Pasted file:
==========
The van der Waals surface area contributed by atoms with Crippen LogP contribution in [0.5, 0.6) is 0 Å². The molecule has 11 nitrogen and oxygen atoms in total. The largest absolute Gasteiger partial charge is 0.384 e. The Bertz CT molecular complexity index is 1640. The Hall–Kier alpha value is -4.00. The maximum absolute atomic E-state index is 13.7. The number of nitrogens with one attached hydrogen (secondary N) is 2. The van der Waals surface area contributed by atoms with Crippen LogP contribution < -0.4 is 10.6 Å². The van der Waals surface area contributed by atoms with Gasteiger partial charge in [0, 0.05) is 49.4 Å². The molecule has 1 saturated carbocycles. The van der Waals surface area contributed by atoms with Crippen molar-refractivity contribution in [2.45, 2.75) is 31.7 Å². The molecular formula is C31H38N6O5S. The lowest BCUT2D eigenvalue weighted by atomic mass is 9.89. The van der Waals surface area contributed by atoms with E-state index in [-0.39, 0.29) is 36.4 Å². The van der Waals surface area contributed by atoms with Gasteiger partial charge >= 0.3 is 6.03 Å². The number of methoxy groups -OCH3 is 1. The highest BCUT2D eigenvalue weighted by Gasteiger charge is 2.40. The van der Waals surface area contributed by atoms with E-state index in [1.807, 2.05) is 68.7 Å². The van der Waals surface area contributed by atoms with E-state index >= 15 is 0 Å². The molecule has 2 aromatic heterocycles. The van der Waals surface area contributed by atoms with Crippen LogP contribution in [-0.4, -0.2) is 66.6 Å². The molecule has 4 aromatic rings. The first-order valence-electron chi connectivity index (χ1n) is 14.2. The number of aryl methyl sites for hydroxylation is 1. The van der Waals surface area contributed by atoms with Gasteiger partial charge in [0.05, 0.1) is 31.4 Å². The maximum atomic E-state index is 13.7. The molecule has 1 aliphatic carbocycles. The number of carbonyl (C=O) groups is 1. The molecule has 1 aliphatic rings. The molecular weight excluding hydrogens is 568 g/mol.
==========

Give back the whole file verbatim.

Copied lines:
The van der Waals surface area contributed by atoms with Crippen LogP contribution in [0.5, 0.6) is 0 Å². The molecule has 11 nitrogen and oxygen atoms in total. The largest absolute Gasteiger partial charge is 0.384 e. The Bertz CT molecular complexity index is 1640. The Hall–Kier alpha value is -4.00. The maximum absolute atomic E-state index is 13.7. The number of nitrogens with one attached hydrogen (secondary N) is 2. The van der Waals surface area contributed by atoms with Crippen LogP contribution < -0.4 is 10.6 Å². The van der Waals surface area contributed by atoms with Gasteiger partial charge in [0, 0.05) is 49.4 Å². The molecule has 1 saturated carbocycles. The van der Waals surface area contributed by atoms with Crippen molar-refractivity contribution in [2.45, 2.75) is 31.7 Å². The molecular formula is C31H38N6O5S. The lowest BCUT2D eigenvalue weighted by atomic mass is 9.89. The van der Waals surface area contributed by atoms with E-state index in [-0.39, 0.29) is 36.4 Å². The van der Waals surface area contributed by atoms with Gasteiger partial charge >= 0.3 is 6.03 Å². The number of methoxy groups -OCH3 is 1. The highest BCUT2D eigenvalue weighted by Gasteiger charge is 2.40. The van der Waals surface area contributed by atoms with E-state index in [1.807, 2.05) is 68.7 Å². The van der Waals surface area contributed by atoms with E-state index >= 15 is 0 Å². The molecule has 2 aromatic heterocycles. The van der Waals surface area contributed by atoms with Crippen LogP contribution in [-0.4, -0.2) is 66.6 Å². The molecule has 4 aromatic rings. The first-order valence-electron chi connectivity index (χ1n) is 14.2. The number of aryl methyl sites for hydroxylation is 1. The van der Waals surface area contributed by atoms with Gasteiger partial charge in [0.05, 0.1) is 31.4 Å². The maximum atomic E-state index is 13.7. The molecule has 1 aliphatic carbocycles. The number of carbonyl (C=O) groups is 1. The molecule has 1 aliphatic rings. The molecular weight excluding hydrogens is 568 g/mol.